Led Light Distribution Correction Factor

LIGHT DISTRIBUTION CORRECTION FACTOR FOR LED POINT LIGHT SOURCES . . . Relevance to Grow Light Applications

The light intensity curves for LED regardless of whether they are collimated with a lens or reflectors, follow a bell shaped curve (often referred to as a “Lambertian“ curve). The 50% intensity point for an LED with no optic (bare LED) is virtually always at about 120 degrees (60 degrees in each direction).

The 50% point (known as the “beam angle” or “viewing angle) is a lesser number of degrees depending on the collimating specification used. The beam angle is the total angle in both plus and minus directions.

What is not commonly known by those not experienced in the physics of LED light emission and optics is that the Lambertian LED light intensity curves can be very misleading in terms of how much light is actually arriving at the receiving end.

The emitted light travels in a straight line, whose length varies as the angle increases. A beam of LED light traveling at an angle of 45 degrees from straight ahead is at a diagonal which is the hypotenuse of that 45 degree angle. That is, the light must travel 1.414 farther to reach its destination. For angles greater or less than 45 degrees, that diagonal distance is more or less.

Furthermore, it should be noted that light intensity (just like radio and sound waves) decreases inversely as the square of the distance. This characteristic is known as the “Inverse Square Law”. That means that the light traveling diagonally, per a 45 degree shift to the left or right, decreases by 1.0/ 1.4 X 1.4 or 1/1.96= 1/2 if rounded off. The result is that the intensity of the LED beam of light, traveling at a 45 degree angle toward a wall, is reduced by 50% from what it would be if just traveling straight ahead at zero degrees.

Consequently, when one looks at a Lambertian LED intensity curve, or a “polar intensity plot” one must divide any value by the Correction Factor in order to know how much the light level is being attenuated before arriving at the target end.

Table 1 gives the correction factor for any given angle from zero.

TABLE 1

 Angle From Zero (in degrees) Correction Factor (Divide relative light intensity by the correction factor to determine effect 10 1.05 20 1.1 30 1.2 40 1.7 45 2.0 50 3.2 60 5.0

Figure 1 shows Table 1 graphically how received light drops off much more at increasing angles than suggested by simple interpretation LED or LED- optic beam intensity curves.

FIGURE 1
Received light level versus emitted light for various beam angles Graphically, one can see from Figure 1 that the light level at the receiving end, because of the “Inverse Square Law” is actually dropping off much faster than the light intensity curve.

Figure 2 show another way of looking at it. The received light is dropping off at a faster rate and ends up exhibiting a much narrower beam angle than the emitted light curve would suggest. For example, at 40 degrees in one direction(corresponding to a “full” beam angle of 80 degrees, the received light has dropped down to about 40% while the emitted light has only dropped down to about 70%.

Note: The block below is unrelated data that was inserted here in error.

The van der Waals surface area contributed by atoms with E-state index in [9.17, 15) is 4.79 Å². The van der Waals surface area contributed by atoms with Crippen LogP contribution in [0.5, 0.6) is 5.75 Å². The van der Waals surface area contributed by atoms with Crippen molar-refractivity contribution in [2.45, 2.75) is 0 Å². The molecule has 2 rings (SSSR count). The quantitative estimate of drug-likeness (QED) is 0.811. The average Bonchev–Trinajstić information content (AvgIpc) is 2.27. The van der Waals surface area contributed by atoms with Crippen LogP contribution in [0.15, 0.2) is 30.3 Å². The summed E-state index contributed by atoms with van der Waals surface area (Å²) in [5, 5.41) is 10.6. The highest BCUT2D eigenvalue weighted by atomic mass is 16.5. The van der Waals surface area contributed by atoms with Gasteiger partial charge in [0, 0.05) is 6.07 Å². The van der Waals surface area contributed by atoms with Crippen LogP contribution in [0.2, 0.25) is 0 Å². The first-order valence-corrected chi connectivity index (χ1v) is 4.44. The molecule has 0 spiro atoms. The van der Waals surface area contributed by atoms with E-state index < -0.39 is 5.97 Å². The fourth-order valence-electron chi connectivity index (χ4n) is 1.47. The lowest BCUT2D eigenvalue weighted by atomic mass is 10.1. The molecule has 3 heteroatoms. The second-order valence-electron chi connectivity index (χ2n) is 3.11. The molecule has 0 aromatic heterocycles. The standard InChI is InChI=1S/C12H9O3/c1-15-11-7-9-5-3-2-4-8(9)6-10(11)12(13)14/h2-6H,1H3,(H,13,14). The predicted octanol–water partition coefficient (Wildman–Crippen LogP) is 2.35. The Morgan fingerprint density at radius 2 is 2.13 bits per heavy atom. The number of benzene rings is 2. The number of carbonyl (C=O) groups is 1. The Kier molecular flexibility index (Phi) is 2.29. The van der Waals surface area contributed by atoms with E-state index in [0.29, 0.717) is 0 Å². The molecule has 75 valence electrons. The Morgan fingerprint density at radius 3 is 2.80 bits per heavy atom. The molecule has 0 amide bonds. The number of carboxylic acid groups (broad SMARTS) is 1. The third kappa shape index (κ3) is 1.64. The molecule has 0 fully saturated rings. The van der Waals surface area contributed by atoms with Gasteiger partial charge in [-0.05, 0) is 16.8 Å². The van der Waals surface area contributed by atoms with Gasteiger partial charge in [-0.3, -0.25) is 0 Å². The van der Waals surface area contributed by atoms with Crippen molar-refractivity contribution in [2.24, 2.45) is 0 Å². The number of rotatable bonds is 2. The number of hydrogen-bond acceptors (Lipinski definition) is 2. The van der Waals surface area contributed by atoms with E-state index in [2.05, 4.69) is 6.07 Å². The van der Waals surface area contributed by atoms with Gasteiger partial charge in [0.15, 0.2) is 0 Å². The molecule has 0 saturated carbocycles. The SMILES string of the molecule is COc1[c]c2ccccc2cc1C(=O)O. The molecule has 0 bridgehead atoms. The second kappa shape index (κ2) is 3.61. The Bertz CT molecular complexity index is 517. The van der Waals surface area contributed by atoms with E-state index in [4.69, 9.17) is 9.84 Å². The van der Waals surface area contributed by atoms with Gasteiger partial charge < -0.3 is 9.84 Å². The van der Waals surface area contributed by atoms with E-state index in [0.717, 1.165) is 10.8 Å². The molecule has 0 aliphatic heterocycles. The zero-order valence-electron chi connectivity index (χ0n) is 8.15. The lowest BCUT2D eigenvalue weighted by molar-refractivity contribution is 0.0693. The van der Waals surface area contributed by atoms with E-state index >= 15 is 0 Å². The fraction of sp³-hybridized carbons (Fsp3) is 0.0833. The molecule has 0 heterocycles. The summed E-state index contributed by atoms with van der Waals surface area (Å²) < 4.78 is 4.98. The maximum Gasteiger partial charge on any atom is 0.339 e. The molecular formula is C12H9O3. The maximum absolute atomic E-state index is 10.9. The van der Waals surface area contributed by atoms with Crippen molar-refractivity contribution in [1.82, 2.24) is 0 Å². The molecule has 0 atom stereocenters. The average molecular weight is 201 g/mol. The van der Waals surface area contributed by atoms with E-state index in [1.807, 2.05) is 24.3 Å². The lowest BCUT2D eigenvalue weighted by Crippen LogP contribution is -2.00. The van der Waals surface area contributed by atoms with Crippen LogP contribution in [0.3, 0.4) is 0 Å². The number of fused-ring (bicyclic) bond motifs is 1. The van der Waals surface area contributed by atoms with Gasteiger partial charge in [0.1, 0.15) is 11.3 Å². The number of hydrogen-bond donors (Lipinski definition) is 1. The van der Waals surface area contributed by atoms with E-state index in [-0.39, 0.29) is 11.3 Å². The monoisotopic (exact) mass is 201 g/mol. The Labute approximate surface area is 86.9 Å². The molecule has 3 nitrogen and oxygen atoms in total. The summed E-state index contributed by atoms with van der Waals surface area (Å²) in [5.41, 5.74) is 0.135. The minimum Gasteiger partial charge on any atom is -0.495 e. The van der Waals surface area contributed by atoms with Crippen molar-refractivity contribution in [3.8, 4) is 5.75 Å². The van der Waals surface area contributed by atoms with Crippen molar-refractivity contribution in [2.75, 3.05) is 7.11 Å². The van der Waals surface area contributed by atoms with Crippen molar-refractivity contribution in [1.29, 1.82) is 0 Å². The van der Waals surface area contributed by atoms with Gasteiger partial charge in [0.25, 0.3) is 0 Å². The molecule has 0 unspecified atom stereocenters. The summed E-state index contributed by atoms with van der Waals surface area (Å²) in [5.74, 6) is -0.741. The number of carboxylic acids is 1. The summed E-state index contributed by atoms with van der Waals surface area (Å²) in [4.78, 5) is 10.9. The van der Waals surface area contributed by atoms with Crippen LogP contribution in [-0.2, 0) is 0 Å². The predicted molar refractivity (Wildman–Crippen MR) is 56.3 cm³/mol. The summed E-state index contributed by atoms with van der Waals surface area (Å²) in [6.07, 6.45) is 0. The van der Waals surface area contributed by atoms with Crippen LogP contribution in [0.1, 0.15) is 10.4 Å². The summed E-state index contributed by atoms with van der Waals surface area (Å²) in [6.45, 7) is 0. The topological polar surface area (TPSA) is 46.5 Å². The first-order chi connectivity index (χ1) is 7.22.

FIGURE 2
Relative light level versus beam angle (in degrees) Figure 3 shows a typical grow-light configuration, with the lighting place 2 feet above a 4 ft X 4 ft growing area. It is well known that uneven light can adversely affect growth objects. Not only is in adequate light an issue but “too much” light can be an equal concern. In an ideal situation, the light would be perfectly even across the 16 sq. feet of growing area. Achieving such a perfectly “homogeneous” light level is next to impossible in grow light systems. Even near-homogeneity is difficult to achieve without substantial expense or attenuation of received light, as when substantial diffusion is used.

FIGURE 3  Typical Grow Light Application FIGURE 4
Relative received-light level versus beam angle While it is clear that high efficiency homogeneity is virtually unachievable, it is unnecessary to accept the severe light level variations resulting when LED optics are not carefully chosen with the “inverse square law” mind. Figure 4 shows what happens with typical grow light optics specified as “90 degree” and “60 degree” lenses or reflectors.

Not only does the received light drop off faster, the optic for a 21 mm COB LED can also result in the received light level, instead of the expected 50% drop off at the prescribed beam angle, being at a far lower level. Figure 4 shows that the typical COB optic down to only about 20% at 45 degrees in one direction, resulting in a 5:1 light variation.

In fact it is common to see variations up to 8:1 or more in a small area grow-light configuration where collimation is used.

The optimized EvenBeam lens has only dropped to 50% lens matching the emitted-light reduction of a so-called 90 degree optic. A similar takes place for a 60 degree optic, where the 60 degree EvenBeam lens exhibits only half the drop-off. The EvenBeam lens, over a full 80 degrees, has only a 40% drop meaning the light level across the 4’ X 4’ area varies no more than about 1.4:1.

Part of the challenge has to do with the size of the COB. A typical lens for a 3mm LED might be only about 12mm in diameter to be able to collect all the light emitter up to 180 degrees and redirect it. That means a lens for a 21mm LED should ideally should be at least 7 times larger, around 140-150 mm (close to 6 inches) in diameter. Instead of using such a far larger diameter, the EvenBeam lens is shape-optimized to minimize the sharp drop-off at the wider angles so there is not such a disparity of light levels across the growing areas.